What we most need right now is a national conversation about the economy and America's future. What we least need is more bank bashing — at the moment something of a national pastime, but an activity that is highly unproductive, not to say unfair.

In the search for someone to blame, "bank" has become shorthand for "any financial company." But there is of course a world of difference between regulated banking organizations and unregulated and underregulated financial institutions. The fact is that economic decision-making was grossly distorted by lightly regulated or wholly unregulated nonbank financial companies. Nonbanks were the pacesetters in a cutthroat race that put sound underwriting practices on a collision course with competition for customers and markets.

More important, bank bashing misses the real point. Banks and banking did not "cause" the financial crisis; they were swept up in the fallout from the buildup of massive imbalances in foreign trade accounts and the country's desire to spend more than it earned. We will not "cure" the financial malaise that we are living through unless we cure the underlying economic problem; everything else is not much more than Band-Aids.

Our economic problem has its roots in excessive reliance on spending since the end of World War II. We failed to recognize that an economic pyramid based on overleveraged consumers would perforce crumble. Overspending on housing became the next layer of the pyramid, particularly in the last decade, when we deluded ourselves into believing price increases in homes and second homes were a substitute for savings, indeed were an acceptable excuse for profligacy.

Finance as a facilitator of market activity played its role in this drama, in many ways because U.S. finance was too good. It used modern technology and innovative relationships to make more efficient, more sustainable, more expansive, the paradigm that shaped our economy.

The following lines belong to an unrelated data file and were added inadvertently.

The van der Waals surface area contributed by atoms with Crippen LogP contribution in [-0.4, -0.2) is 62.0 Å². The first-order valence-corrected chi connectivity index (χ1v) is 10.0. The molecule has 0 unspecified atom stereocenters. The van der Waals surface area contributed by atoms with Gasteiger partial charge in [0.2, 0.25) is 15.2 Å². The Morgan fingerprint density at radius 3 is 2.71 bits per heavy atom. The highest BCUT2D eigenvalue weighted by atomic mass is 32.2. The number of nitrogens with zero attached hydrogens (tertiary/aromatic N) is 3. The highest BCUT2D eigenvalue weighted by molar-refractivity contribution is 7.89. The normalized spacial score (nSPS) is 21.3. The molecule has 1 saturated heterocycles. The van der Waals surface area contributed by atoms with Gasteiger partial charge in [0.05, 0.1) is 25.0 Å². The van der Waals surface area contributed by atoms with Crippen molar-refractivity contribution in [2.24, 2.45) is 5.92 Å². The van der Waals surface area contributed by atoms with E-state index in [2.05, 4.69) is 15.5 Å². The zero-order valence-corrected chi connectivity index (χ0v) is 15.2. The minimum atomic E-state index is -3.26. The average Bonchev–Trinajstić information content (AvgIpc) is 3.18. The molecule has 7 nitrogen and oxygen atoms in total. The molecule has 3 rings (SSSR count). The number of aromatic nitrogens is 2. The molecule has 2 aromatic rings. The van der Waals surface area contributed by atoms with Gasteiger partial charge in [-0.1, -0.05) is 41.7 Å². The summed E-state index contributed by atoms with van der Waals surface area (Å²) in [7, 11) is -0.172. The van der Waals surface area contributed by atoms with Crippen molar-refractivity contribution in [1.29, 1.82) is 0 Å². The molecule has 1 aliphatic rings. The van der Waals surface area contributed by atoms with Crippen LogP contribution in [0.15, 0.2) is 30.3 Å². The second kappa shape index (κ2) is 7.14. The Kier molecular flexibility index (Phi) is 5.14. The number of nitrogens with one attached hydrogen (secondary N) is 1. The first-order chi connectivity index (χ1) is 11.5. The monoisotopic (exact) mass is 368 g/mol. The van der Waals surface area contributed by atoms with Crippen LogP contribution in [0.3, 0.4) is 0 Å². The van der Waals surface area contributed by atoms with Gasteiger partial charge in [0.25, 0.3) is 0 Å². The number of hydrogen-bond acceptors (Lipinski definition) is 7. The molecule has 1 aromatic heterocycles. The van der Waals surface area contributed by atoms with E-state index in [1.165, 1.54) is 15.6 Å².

A fair analogy of what is fundamentally wrong is the health pyramid. When many of us grew up, we were taught that the most important elements of a good diet were meat, eggs, and butter. Exercise was not even on the pyramid. Today the pyramid starts with exercise and moves on to whole grains. (I hope the new pyramid is right, because it's a lot less fun than the old one.)

Similarly, the economic pyramid of the last several decades — based almost entirely on consumer spending and housing, irrespective of savings, domestic business activity and balance — has to be changed. Absent this change, all the regulation in the world will not fundamentally solve the financial puzzle.

But changing our mind-set about what the economy should be all about is only a partial solution. There are a host of critical issues. In an interconnected world where PhDs in India earn a fraction of what PhDs in the U.S. make, let alone where the wage disparity is even greater between the U.S. and less-developed countries for less-well-educated labor, how do we now build sustainable businesses in the U.S.? How do we really achieve energy independence so that we can get on top of our trade deficit? What do we do about a secularly overvalued Chinese currency, where government fiat, not market forces, sets the valuation? What will be the industries for the 21st century that produce jobs and prosperity? And how do we rebalance our economy with increased savings without creating the conditions for a prolonged period of very slow growth, if not recessionary conditions?

Of course, these questions are not easily answered. But answering them should not be about partisan politics and buzzwords. We should form a national bipartisan blue-ribbon panel of business leaders, financial leaders, economists and, ideally, government officials with a professional staff to come up with practical solutions to the problems facing our economy. If government does not take the lead on creating such a group, the private sector — perhaps even the banking sector — should take it upon itself to do so. This may yield the best result in any case. The private sector relies too much on government to come up with policy solutions. There is a real virtue in having the private sector take the lead and make suggestions that at least start the national debate.

If we don't address these fundamental issues, all the bank regulation in the world will not produce a stable financial system. On the contrary, ill-considered regulation will result in less of an ability to deal with our economic woes and produce more financial instability. This is not to say that financial industry regulatory reforms are not important or not needed. They are both. However, to be effective they must go hand and glove with more profound changes in the focus of our economy.

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